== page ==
Judge Clark Douglas believes whooshing synthesizers should be used to score every pre-WWII period piece.
A poignant evocation of changing times.
"You're both so selfish!"
Facts of the Case
Japan, 1938. War is looming on the horizon, but the Makioka sisters are far more concerned with small domestic troubles. Tsuruko (Keiko Kishi, The Yakuza) and Sachiko (Yoshiko Sakuma, Samurai Banners), the two older sisters, have been married for quite some time. Tradition demands that the sisters marry in order of their birth, but marrying off the shy, conservative Yukiko (Sayuri Yoshinaga) has been a difficult process. The challenges of finding a suitable mate for Yukiko have been particularly frustrating for youngest sister Taeko (Yuko Kotegawa), who is eager to marry and move on with her life.
Tanizaki Junichiro's novel The Makioka Sisters is generally regarded as the esteemed writer's masterpiece and one of the finest novels of its era. It is a sprawling, complex book that uses the central plotline of romantic entanglements to explore a wide variety of social issues and changing cultural attitudes. It's a little surprising, then, to discover that Kon Ichikawa's film adaptation feels so thin at times. While the movie admittedly does capture the complications caused by the clash between centuries-old Japanese tradition and encroaching elements of modern society, much of the film simply feels like a gentle, stately, somewhat overlong romantic drama.
The film is most involving during its first third or so, as the viewer must work rather hard to get a grasp on who these characters are and what they're situation is (the film simply throws us into the middle of what appears to be an ongoing drama rather than making any effort to fill us on the details; western viewers unfamiliar with Japanese culture will also have the added challenge of determining why certain things are handled the way they are). I actually found this approach surprisingly satisfying, as it provides the viewer something to grapple with as the plot plods along at a rather glacial pace.
However, once you've gotten a solid grip on who everyone is and what they're up to, the film shuffles quietly along a predictable and inconsistently engaging path. On some occasions, the film will spring to life with a sequence loaded with humor, tension and fascinating subtext (particularly some of the scenes involving Yukiko's potential suitors). Just as the film has you in its grip, it lets go and delivers scenes in a curiously flat manner. It continues like this all the way to the finish line; delivering fascinating tidbits that may not be enough to sustain viewers during the duller passages.
The film's gentle tone and domestic drama may remind many of Ozu, but The Makioka Sisters lacks the deep emotional current and incomparable elegance of Ozu's films. The pace is actually a little faster than the average Ozu movie, but it seems to move slower because it doesn't offer enough involving material. The characters also lack the depth they ought to have; the sisters have been given basic personality types but little else (the conflicted Sachiko comes the closest to creating a complex character; she tends to side with her stern older sister but nonetheless has a great deal of empathy for her younger siblings).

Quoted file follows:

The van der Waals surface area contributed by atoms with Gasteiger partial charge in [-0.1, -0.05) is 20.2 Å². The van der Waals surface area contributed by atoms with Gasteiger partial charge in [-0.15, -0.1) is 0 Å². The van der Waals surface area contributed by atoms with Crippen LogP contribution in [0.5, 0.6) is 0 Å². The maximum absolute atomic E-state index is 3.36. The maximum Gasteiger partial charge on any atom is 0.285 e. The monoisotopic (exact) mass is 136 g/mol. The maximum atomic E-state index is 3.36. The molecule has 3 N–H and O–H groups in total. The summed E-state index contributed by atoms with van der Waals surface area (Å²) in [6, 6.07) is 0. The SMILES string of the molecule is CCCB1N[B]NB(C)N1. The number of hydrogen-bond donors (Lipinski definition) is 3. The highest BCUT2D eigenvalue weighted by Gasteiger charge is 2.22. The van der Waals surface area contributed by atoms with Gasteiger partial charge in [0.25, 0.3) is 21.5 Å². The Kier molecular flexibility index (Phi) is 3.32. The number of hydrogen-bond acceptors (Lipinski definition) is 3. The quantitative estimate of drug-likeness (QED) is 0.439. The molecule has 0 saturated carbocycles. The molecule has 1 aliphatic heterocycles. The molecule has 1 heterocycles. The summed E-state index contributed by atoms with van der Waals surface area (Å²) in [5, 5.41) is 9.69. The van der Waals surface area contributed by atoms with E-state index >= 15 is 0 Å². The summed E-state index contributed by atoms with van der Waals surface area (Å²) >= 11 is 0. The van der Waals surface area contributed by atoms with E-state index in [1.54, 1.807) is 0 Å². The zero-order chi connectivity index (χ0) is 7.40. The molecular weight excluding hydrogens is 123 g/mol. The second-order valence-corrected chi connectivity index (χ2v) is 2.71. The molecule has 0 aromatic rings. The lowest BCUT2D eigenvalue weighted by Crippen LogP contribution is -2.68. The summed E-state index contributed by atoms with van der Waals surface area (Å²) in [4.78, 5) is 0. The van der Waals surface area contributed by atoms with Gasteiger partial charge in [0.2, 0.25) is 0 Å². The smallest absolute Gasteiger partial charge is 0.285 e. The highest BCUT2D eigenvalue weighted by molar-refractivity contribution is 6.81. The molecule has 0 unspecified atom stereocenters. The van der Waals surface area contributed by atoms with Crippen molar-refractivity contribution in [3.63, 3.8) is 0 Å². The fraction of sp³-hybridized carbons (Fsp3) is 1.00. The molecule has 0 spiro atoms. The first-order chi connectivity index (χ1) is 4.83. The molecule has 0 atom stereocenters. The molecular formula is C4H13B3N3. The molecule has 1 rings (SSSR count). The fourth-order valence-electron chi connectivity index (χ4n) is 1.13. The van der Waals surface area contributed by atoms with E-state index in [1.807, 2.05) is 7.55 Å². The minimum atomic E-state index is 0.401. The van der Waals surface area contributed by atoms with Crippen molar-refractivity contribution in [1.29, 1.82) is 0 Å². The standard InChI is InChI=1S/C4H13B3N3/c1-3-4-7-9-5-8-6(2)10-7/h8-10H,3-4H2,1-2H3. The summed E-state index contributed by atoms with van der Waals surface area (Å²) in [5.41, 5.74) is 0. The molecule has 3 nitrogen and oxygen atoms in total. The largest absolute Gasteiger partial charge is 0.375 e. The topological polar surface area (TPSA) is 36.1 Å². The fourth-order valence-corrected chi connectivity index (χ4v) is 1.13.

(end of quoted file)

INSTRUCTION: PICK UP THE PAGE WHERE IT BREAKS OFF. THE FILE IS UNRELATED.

I certainly don't want to beat up on The Makioka Sisters, as it's a respectable film in many ways (the lush cinematography is spellbinding at times) and was clearly a labor of love for Ichikawa (who was forced to work with a smaller budget than he required and was coping with the loss of his wife and longtime collaborator Natto Wada). Still, by the time the film concluded I couldn't help but feel that I had seen little more than an overlong, inconsistent, underdeveloped romanticizing of an era that arguably doesn't need to so eagerly romanticized. Yes, Japanese society has undoubtedly lost some beautiful traditions over the years. However, the film's rather blatant endorsement of arranged marriage and conservative tradition over choice and personal freedom isn't going to sit well with many viewers (an accompanying essay by Audie Bock repeatedly compares the film to Gone with the Wind, another film which indulged in some unhealthy romanticizing of troubled times).
The Makioka Sisters arrives on Blu-ray sporting a decent 1080p/1.85:1 transfer. I mentioned that the cinematography is spellbinding at times. So it is (particularly during the gorgeous cherry blossom sequences early on), but at other times the film has a very dull, flat look. Considering the movie's low budget and age, I suppose the occasionally dingy look is understandable, but the transfer doesn't sparkle the way it keeps threatening to. The image is actually quite soft at times, and detail suffers a great deal in a few shots. Still, depth is impressive overall and colors are sharp and well-defined. Flesh tones are warm and accurate, too. The audio is decent, though the terribly dated '80s score proves a huge distraction on numerous occasions (there are brief cues that sound like they ought to be accompany scene transitions on Family Ties). The film's sweeping final cue sounds uncharacteristically awful, suffering from severe distortion. Dialogue is clean and clear throughout, and sound design is minimal. Sadly, the only extras included are a trailer and the aforementioned booklet. However, Criterion has adjusted the price of the disc accordingly (it retails for $30 as opposed to the usual $40—still a bit pricey, but fair enough).
I wanted to like The Makioka Sisters, but too much of this literary adaptation proves underwhelming. Rent it if you're curious, but I can't recommend a purchase.
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